None. This species is easily recognised by its bright yellow to orange cane-like stems, tufted growth habit and spectacular, large white and usually rose-pink or purple flowers.
December - June
Red / Pink,White
January - August
Easily grown in a hanging basket in standard orchid mix. Often can be strapped to a tree trunk and provided it is kept moist during the drier months it grows readily. This species does best in semi-shade. Should not be removed from the wild
2n = 40
Where To Buy
Occasionally availabe from specialist native plant nurseries
The generic distinction of Winika from Dendrobium was always considered by many orchidologists dubious (M. Chase pers. comm. 2000), in part because little comparative data had been published to support the new monotypic genus (see Clements et al. 1997). Recently there has been much investigation into the validity of splitting the Australian Dendrobium into numerous segregate genera and some of those studies have included samples of Winika (Adams 2011; Burke et al. 2008). Garnock-Jones (2014) in reviewing these (and other) papers has questioned the continued recognition of Winika as distinct by New Zealand botanists, especially as outside New Zealand no one else is accepting it. Therefore, the traditional broad circumscription of Dendrobium is here favoured over the narrow, and Winika is treated as a synonym of Dendrobium.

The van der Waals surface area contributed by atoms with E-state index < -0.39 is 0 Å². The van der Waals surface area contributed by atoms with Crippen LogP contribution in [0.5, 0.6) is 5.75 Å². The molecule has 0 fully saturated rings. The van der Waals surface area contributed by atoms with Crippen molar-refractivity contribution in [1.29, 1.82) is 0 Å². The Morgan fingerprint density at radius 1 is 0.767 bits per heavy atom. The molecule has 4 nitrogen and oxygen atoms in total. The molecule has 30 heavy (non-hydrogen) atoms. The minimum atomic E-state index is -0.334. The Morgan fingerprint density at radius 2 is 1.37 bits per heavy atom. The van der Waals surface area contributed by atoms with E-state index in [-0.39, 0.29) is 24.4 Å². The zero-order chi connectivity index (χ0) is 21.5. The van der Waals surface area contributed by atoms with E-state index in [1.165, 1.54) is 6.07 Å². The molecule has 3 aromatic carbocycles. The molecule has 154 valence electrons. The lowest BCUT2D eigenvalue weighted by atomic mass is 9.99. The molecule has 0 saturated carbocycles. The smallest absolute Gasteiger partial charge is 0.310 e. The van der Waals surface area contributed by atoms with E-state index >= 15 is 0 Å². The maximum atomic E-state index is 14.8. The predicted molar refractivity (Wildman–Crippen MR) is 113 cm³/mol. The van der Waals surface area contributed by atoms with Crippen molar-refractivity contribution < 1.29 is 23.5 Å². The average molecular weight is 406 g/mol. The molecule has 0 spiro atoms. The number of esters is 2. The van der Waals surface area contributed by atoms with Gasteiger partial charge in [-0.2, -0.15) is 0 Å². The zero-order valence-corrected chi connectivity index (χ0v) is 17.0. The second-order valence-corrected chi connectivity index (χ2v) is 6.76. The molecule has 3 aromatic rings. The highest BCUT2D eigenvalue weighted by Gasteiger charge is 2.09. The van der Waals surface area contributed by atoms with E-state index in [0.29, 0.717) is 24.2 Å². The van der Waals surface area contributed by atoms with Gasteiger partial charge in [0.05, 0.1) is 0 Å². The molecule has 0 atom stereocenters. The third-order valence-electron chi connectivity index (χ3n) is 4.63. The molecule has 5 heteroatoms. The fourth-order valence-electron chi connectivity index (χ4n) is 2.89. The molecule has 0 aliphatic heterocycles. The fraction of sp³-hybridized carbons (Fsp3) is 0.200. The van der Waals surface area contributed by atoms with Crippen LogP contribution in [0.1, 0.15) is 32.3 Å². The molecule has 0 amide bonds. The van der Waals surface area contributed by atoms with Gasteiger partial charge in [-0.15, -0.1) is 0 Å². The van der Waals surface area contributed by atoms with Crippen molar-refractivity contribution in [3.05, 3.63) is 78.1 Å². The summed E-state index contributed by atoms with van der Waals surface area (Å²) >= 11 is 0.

Fact Sheet prepared for NZPCN by P.J. de Lange 14 April 2007. Description adapted from Moore and Edgar (1997).
References and further reading
Adams, P.B. 2011: Systematics of Dendrobiinae (Orchidaceae), with special reference to Australian taxa. Botanical Journal of the Linnean Society 166: 105-126.
Burke, J.M.; Bayley M.J.; Adams, P.B.; Ladiges, P.Y. 2008: Molecular phylogenetic analysis of Dendrobium (Orchidaceae), with emphasis on the Australian section Dendrocoryne, and implications for generic classification. Australian Systematic Botany 21: 1-14.
Clements, M.A.; Jones, D.L.; Molloy, B. 1997: Winika, a new monotypic genus for the New Zealand orchid previously known as Dendrobium cunninghamii Lindl.. The Orchadian 12: 214-215.
Garnock-Jones, P.J. 2014: Evidence-based review of the taxonomic status of New Zealand's endemic seed plant genera. New Zealand Journal of Botany 52: 163-212.
Moore, L.B.; Edgar, E. 1970: Flora of New Zealand. Vol. II. Government Printer, Wellington.
This page last updated on 10 Dec 2014